Presentation on theme: " Means fish with bony skeletons There are over 20,000 species of bony fish."— Presentation transcript:
Means fish with bony skeletons There are over 20,000 species of bony fish
Most fish live in the epipelagic zone
1. Tail Fin (CAUDAL FIN) 2. Paired Fins (PECTORAL and PELVIC FINS) 3. Medial Fins (DORSAL and ANAL FINS)
Ray-finned fish have fins supported by a fan- shaped array of bones Makes the fin light, collapsible, and easy to move Ray-finned fishes are the most diverse group of living vertebrates, making up nearly half of all vertebrate species.
Caudal fins have different shapes 1. Homocercal --> Top and bottom halves the same size a. Rounded (Low A.R.) b. Truncate (Intermediate A.R.) c. Forked (Intermediate A.R.) d. Lunate (High A.R.) 2. Heterocercal --> Top half different size than bottom half
Heterocercal – often found on sharks
Most fish have a complex sense of smell Used to detect prey, mates and predators Smell is detected in the nares (nostrils) Fish also have taste buds Found in the mouth, fins and skin Catfish have taste buds on barbels (whiskers) Rely on vision Eyes focus by moving closer or further from the object they wish to view Covered by a nictitating membrane – clear membrane that allows the fish to see while protecting the eye
Sight – some fish can see color and can see in very dim light Hearing – fish can hear Smell – fish have nostrils used for smelling Touch – fish can feel objects against their skin Lateral line- A system of canals on the sides of fishes that helps fish detect changes in pressure, vibrations and currents
Fish “hear” via their lateral lines, a line of pressure sensors running along each side of the fish that pick up pressure waves (= sound) in water. When someone pounds on an aquarium, that creates waves of pressure in the water that, to the fish, would be analogous to cupping your hands and pounding on your ears--NEVER POUND ON A FISH TANK!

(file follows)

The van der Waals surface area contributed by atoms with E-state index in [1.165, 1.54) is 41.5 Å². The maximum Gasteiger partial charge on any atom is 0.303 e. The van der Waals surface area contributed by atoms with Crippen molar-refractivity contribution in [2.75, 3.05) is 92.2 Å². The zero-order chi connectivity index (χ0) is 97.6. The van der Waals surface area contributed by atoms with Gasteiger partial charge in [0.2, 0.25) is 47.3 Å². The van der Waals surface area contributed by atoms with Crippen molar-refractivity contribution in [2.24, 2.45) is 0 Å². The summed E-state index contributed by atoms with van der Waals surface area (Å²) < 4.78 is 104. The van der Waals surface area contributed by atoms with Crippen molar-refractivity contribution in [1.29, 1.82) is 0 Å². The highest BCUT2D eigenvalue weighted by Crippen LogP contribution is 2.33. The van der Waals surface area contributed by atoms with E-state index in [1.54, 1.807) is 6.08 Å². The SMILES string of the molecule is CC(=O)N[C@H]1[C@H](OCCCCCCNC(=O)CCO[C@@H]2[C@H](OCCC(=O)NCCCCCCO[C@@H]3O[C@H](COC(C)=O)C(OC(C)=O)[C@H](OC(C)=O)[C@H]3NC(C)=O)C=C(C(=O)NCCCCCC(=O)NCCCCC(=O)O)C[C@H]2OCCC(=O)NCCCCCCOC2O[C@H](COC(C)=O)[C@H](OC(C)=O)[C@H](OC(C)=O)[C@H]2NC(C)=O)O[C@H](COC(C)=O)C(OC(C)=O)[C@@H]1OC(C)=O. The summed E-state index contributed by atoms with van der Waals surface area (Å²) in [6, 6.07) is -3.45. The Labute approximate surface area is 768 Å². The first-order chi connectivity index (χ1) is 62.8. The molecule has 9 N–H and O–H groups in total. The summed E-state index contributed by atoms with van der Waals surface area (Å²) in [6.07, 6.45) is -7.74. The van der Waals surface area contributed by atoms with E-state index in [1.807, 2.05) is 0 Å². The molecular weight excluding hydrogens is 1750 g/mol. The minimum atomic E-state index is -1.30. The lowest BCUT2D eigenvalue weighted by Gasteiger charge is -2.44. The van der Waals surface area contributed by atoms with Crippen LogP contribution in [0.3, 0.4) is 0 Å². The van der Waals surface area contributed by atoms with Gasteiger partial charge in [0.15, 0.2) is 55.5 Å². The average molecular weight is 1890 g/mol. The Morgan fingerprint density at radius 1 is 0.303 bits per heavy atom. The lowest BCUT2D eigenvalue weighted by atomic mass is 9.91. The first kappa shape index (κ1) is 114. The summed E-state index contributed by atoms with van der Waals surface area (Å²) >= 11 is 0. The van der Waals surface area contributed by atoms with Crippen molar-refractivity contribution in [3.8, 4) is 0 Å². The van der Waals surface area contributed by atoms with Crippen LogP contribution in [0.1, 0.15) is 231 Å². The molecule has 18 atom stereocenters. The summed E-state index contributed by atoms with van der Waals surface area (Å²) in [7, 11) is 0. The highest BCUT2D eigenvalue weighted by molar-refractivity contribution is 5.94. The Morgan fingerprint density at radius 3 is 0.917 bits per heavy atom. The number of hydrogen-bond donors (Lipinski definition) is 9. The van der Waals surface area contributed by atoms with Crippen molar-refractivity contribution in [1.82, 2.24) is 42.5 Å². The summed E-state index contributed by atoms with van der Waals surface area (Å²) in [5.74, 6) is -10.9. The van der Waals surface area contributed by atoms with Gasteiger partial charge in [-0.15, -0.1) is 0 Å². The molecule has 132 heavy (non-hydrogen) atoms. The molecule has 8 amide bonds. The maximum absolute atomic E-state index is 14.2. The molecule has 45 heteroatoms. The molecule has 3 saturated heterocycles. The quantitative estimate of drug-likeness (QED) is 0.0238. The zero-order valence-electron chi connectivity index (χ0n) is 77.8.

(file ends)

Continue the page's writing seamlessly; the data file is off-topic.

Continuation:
Detect changes in pressure and vibrations and currents Detect prey Swim together in a school Detect predators on the side or behind them Pick up vibrations from the swimming together of other animals
Most fish swim with an S motion A rhythmic side to side moving from the head to the tail Controlled by bands of muscle called myomeres Run parallel along the sides of the fish Visible in fish you eat Makes up 75% of the fishes weight White muscle is used for bursts of speed Red muscle is used for constant locomotion The fins are used like rudders to change direction in the water Some fish move by moving only their fins and not their body
To maintain buoyancy the fish will either: Adjust the density of its body by using a SWIM BLADDER They will adjust the density of the components of their insides (they will consume lighter weight ions and leave the heavier ones in the surrounding water)
A swim bladder is a balloon-like structure that is: inflated to make the fish rise higher in the water or deflated to make the fish sink lower
Some fish like Tuna do not have a swim bladder and must swim fast to prevent sinking Some fish like catfish do not have a swim bladder and spend their life on the bottom
Fish use gills to absorb oxygen from the surrounding water
Gill Arch - stiff structure that supports the gill filaments and the gill rakers Gill Rakers – prevent food from clogging up the gill filaments Gill Filaments – fingerlike projections where oxygen is absorbed and carbon dioxide is removed
Freshwater fishes never drink Lots of nephrons Ions are reabsorbed Marine fishes Drink constantly Less blood is filtered Water is reabsorbed
Most fish have internal sex organs that we cannot see. fish gonads (sex organs) produce gametes (sex cells) only at certain times. These times must be the same for both males and females and must be timed to the most favorable conditions.
Fish may only reproduce when there: 1. Is enough of the right kind of food 2.There are enough hours of light each day 3. The water is the right temperature
Includes: Courtship: a series of behaviors designed to attract mates Spawning: a release of gametes into the water Copulation: a direct transfer of sperm into a females body